CSIR NET Life Science Syllabus

CSIR NET Life Science Syllabus 2022: Download PDF

CSIR NET Life Science Syllabus

CSIR NET Life Science Syllabus can be read and downloaded from here. The syllabus will help you in preparing in right direction.

CSIR NET Life Science Pattern

PartsTopicsNo. of QuestionsMarks
Part AGeneral Science
Quantitative Reasoning & Analysis
Research Aptitude
Answer any 15 questions
Part BTopics Given in Syllabus below40
Answer any 25 questions
Part CScientific concepts or application of the scientific concepts60
Answer any 20 questions
Total120 Questions
Required answer of 80 Questions


CSIR-UGC National Eligibility Test (NET) for Junior Research  Fellowship and Lecturer-ship  


A. Structure of atoms, molecules and chemical bonds.  

B. Composition, structure and function of biomolecules (carbohydrates, lipids,   proteins, nucleic acids and vitamins).  

C. Stablizing interactions (Van der Waals, electrostatic, hydrogen bonding,   hydrophobic interaction, etc.).  

D. Principles of biophysical chemistry (pH, buffer, reaction kinetics,   thermodynamics, colligative properties).  

E. Bioenergetics, glycolysis, oxidative phosphorylation, coupled reaction, group   transfer, biological energy transducers.  

F. Principles of catalysis, enzymes and enzyme kinetics, enzyme regulation,   mechanism of enzyme catalysis, isozymes.  

G. Conformation of proteins (Ramachandran plot, secondary, tertiary and quaternary  structure; domains; motif and folds).  

H. Conformation of nucleic acids (A-, B-, Z-,DNA), t-RNA, micro-RNA).   I. Stability of protein and nucleic acid structures.  

J. Metabolism of carbohydrates, lipids, amino acids, nucleotides and vitamins.  


A. Membrane structure and function: 

Structure of model membrane, lipid bilayer   and membrane protein diffusion, osmosis, ion channels, active transport, ion pumps,   mechanism of sorting and regulation of intracellular transport, electrical properties of   membranes.  

B. Structural organization and function of intracellular organelles: 

Cell wall, nucleus,  mitochondria, Golgi bodies, lysosomes, endoplasmic reticulum, peroxisomes, plastids,  vacuoles, chloroplast, structure & function of cytoskeleton and its role in motility.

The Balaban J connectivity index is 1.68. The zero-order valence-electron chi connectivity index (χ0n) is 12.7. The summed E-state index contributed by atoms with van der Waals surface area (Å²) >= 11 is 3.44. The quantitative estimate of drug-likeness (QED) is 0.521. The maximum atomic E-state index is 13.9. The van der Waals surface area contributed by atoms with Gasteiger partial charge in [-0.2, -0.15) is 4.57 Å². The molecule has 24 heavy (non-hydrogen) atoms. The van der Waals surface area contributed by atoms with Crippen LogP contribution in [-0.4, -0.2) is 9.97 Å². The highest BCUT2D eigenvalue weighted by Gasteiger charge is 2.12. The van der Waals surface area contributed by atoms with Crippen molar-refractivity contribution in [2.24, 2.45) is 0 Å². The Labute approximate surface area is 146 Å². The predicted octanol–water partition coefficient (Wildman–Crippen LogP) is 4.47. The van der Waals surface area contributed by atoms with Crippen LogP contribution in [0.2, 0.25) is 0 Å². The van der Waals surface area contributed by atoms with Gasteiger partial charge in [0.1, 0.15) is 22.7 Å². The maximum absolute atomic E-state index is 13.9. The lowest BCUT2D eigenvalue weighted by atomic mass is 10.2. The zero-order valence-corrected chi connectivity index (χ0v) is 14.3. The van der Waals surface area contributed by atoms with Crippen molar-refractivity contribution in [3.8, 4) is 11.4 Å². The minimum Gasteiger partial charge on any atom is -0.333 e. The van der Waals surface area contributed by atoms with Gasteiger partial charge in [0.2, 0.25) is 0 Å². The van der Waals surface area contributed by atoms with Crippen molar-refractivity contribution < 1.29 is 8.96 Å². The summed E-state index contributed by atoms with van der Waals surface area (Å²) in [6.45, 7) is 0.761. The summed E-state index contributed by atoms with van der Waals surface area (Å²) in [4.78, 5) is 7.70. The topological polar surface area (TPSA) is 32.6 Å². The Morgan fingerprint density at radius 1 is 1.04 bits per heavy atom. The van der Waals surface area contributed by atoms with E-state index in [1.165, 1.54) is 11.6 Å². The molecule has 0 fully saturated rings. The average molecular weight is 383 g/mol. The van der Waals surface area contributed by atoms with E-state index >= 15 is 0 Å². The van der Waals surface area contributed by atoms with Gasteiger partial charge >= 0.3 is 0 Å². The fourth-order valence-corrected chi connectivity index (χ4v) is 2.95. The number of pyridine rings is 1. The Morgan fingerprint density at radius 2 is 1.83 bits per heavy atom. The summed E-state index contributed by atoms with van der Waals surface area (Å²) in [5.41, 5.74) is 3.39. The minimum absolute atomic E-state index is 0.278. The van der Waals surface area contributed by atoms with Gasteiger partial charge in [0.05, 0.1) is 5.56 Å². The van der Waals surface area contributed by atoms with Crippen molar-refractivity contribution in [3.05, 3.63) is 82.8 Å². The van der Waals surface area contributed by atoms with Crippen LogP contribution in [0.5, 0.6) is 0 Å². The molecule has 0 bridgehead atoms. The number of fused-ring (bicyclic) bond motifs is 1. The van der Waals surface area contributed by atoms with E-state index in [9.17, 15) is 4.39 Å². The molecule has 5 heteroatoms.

C. Organization of genes and chromosomes: 

Operon, interrupted genes, gene families,  structure of chromatin and chromosomes, unique and repetitive DNA, heterochromatin,  euchromatin, transposons.  

D. Cell division and cell cycle: 

Mitosis and meiosis, their regulation, steps in cell cycle, and  control of cell cycle.  

E. Microbial Physiology: 

Growth, yield and characteristics, strategies of cell division,  stress response. 


A. DNA replication, repair and recombination: 

Unit of replication, enzymes involved,  replication origin and replication fork, fidelity of replication, extrachromosomal  replicons, DNA damage and repair mechanisms.  

B. RNA synthesis and processing: 

Transcription factors and machinery, formation of  initiation complex, transcription activators and repressors, RNA polymerases, capping,  elongation and termination, RNA processing, RNA editing, splicing, polyadenylation,  structure and function of different types of RNA, RNA transport.  

C. Protein synthesis and processing: 

Ribosome, formation of initiation complex, initiation  factors and their regulation, elongation and elongation factors, termination, genetic code,  aminoacylation of tRNA, tRNA-identity, aminoacyl tRNA synthetase, translational  proof-reading, translational inhibitors, post- translational modification of proteins.  

D. Control of gene expression at transcription and translation level: 

Regulation of  phages, viruses, prokaryotic and eukaryotic gene expression, role of chromatin in  regulating gene expression and gene silencing.  


A. Host parasite interaction: 

Recognition and entry processes of different  pathogens like bacteria, viruses into animal and plant host cells, alteration of host  cell behavior by pathogens, virus-induced cell transformation, pathogen-induced  diseases in animals and plants, cell-cell fusion in both normal and abnormal cells.